Explore the menu

We’re modern artisans, passionate about our craft. We preserve recipes and care for our product with honesty and transparency.


Shall we meet today?

In winter, one of two things usually happens: either you see your friends a lot, or hardly ever. If you are in the latter class, it’s time to change, don’t you think?

This season we present a cocktail made with Aperol, the trendiest Italian liqueur around, without a doubt. We mix this fun drink to order at our restaurants. First, ice, then a drop of orange coulis, followed by Aperol and IPA beer. Finally, we decorate your cocktail with a slice of orange.

Our own recipe, a cocktail with personality that is not just for the weekend, but is also perfect at different moments during the week.

The result of this combination is a bubbly drink with low alcohol content (4.3º), one that is bitter yet leaves a sweet taste in the mouth.

Ipaaperol is a tremendously versatile drink, perfect for any dish, at any time. It is ideal for the weekend aperitif or brunch, and for afterwork sessions during the week. The cocktail when you want a chat, to catch up with family and friends at Viena. Simple, yet modern.

Aperol: the king of the afterwork get-together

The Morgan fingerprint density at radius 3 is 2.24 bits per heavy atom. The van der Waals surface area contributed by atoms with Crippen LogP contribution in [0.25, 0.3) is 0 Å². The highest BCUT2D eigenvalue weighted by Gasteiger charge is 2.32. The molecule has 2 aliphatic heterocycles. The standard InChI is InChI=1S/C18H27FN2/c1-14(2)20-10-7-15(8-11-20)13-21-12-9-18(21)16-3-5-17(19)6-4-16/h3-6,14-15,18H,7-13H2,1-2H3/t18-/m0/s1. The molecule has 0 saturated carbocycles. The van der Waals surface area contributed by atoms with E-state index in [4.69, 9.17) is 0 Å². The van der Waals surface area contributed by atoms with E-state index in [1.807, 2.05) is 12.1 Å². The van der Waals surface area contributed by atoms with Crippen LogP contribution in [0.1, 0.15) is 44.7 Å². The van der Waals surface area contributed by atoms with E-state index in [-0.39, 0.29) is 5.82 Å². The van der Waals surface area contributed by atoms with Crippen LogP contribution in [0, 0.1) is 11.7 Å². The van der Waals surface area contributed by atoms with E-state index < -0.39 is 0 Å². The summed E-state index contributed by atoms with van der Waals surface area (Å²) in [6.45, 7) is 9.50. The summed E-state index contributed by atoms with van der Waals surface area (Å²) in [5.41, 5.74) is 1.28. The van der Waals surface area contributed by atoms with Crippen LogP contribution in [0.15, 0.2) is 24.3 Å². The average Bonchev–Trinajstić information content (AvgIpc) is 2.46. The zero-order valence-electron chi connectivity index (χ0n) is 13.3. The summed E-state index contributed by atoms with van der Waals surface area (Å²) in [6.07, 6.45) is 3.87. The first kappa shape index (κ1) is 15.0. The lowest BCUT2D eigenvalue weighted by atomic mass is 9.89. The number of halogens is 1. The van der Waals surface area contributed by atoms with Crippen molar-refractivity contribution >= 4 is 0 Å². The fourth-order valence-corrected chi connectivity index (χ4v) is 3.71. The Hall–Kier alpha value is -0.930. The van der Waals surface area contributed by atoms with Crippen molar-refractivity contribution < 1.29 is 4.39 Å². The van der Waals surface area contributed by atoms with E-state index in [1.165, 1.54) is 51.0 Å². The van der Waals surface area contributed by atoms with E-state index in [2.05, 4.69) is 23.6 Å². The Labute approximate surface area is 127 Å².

Aperol (without its “surname”, Spritz) is an Italian liqueur made from herbs and roots that give it a cherry-red colour.

Production of this traditional bitter aperitif  began in 1919, just after the First World War, but Aperol did not really become popular until after the recent economic crisis in Europe.

What is IPA?

IPA (“India Pale Ale”) is a type of craft beer that you are sure to have heard about recently. But, do you know where its name comes from?

According to the most popular and widely-accepted version, in 1763, British brewers were looking for a beer they could export to India, a voyage that could spoil it due to the high temperatures. Beer-maker George Hodgson, of Bow’s Brewery, modified the recipe by adding more hops and alcohol, ingredients that acted as perfect preservatives and antiseptics that could conserve the beer in the absence of refrigeration. His new brew was not only able survive wind and tide, but also took on a new flavour, more bitter and with a more intense aroma.